Dolores Brown
Oakanoah Trail
       Bill Buchler
       Nancy  Buchler
       Becky Geiger
       Catherine Bonadio
Amakola Trail
       John and Ellie Kratt
       Ed Bank
Amakola Trail from Ticoa Dam Parking Lot to the
overlook and the Pisgah View Loop off of the Amokola Trail

        Amakola Loop Trail
       Nancy Goyette
       Nona Walker
Carson Creek Trails

Carson Creek Trail and Lower Switchbacks
       Neal Estes
Intersection with Middle Falls Trail to the overlook of Connestee Falls
       Graham and Jill Smith
Carson Creek Conector
        Roger and Heidi  Witmer
Upper Switchbacks off Amakola Trail to Carson Creek
        Penny Lonhurst & Howard Colby
Cave Trail including connector to Amakola Loop
       Bruce Winfield
       Jody Winfield
        Neal Estes
Middle Falls Trail
       Howard Colby & Penny Longhurst
Ogana Trail

       Bradley Caldwell
       AJ Longware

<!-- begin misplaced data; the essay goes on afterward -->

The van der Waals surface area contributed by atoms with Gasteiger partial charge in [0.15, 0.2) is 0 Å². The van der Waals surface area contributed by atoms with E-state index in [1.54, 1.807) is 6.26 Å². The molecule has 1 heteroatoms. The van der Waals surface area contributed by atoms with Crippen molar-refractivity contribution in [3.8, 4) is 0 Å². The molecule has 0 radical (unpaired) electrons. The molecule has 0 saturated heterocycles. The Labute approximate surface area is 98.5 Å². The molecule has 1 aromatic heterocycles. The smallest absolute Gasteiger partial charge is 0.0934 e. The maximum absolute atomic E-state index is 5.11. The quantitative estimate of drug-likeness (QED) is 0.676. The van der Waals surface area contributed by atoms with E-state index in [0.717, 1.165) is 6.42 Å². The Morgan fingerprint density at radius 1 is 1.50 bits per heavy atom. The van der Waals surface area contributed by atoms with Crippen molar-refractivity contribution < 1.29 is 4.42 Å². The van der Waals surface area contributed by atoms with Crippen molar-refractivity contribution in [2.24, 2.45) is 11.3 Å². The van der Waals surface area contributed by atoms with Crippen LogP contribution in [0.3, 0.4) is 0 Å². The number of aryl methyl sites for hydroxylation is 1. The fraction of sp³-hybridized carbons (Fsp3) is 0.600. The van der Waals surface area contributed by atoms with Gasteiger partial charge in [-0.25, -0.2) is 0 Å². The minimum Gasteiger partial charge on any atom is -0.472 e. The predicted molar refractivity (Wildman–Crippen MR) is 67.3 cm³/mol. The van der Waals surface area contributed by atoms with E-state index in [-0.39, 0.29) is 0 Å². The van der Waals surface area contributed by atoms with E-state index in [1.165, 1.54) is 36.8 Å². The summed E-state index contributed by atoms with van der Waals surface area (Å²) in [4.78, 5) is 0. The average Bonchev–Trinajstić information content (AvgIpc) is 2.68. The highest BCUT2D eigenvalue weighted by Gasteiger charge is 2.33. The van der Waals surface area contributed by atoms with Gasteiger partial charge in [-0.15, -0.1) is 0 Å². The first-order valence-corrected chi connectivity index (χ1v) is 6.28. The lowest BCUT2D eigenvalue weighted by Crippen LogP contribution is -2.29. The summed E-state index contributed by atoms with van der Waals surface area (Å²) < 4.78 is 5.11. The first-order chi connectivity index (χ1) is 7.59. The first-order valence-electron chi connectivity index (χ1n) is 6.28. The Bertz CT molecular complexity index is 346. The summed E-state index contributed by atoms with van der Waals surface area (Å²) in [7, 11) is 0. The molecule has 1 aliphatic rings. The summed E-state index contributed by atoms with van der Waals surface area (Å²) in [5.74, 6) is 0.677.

Between Connestee Trail and Dotsi also the entrance to Gusv
       Bob Plummer
Ogana Trail from Ticoa Dam to the Lay-By
       Sharon Gublo
       DJ Golden

Equestrian Nature Trail
      Brian Murphy
      Julie Sanders
      Kevin Sanders
      Lynn Luna Wilson
      Mary Gregg
      Jeff Gregg
Island Trail
      Julie Sanders
      Kevin Sanders
       Brian Murphy
      Lynn Luna Wilson
Kelley Mountain Trail
 From Connestee Trail to Amakola Trail
            Mary and Deane Freudenberg
             Vicki Held
            John Held
From Connestee Trail to the Water Tower and the  Unvdatlvi Trail
             Ed and Linda Fradley
             Michael Moreschi
             Mary and Dean Freudenberg
From the Water Tower to the top of Kelley Mountain & down to Ugugu
             Kim Johnson
            Judy Widlowski
            Brian Murphy
            Bernie Groseclose
Salola Trails
Walt Kendrick
       Lisa Smith
       Doug Kish
       David Smale
       Debrah Smale
       Paul Stacey Jr.
       Sue Lipski

       Scott Paschal
       Michael Solomon

Beasley Home Site
        Mary Carol Vickery
Tall Pines Trace 
      Paula Swartz
      Brent  Ziegler

      Bradley Caldwell
      AJ Longware


Tshakanawi Trail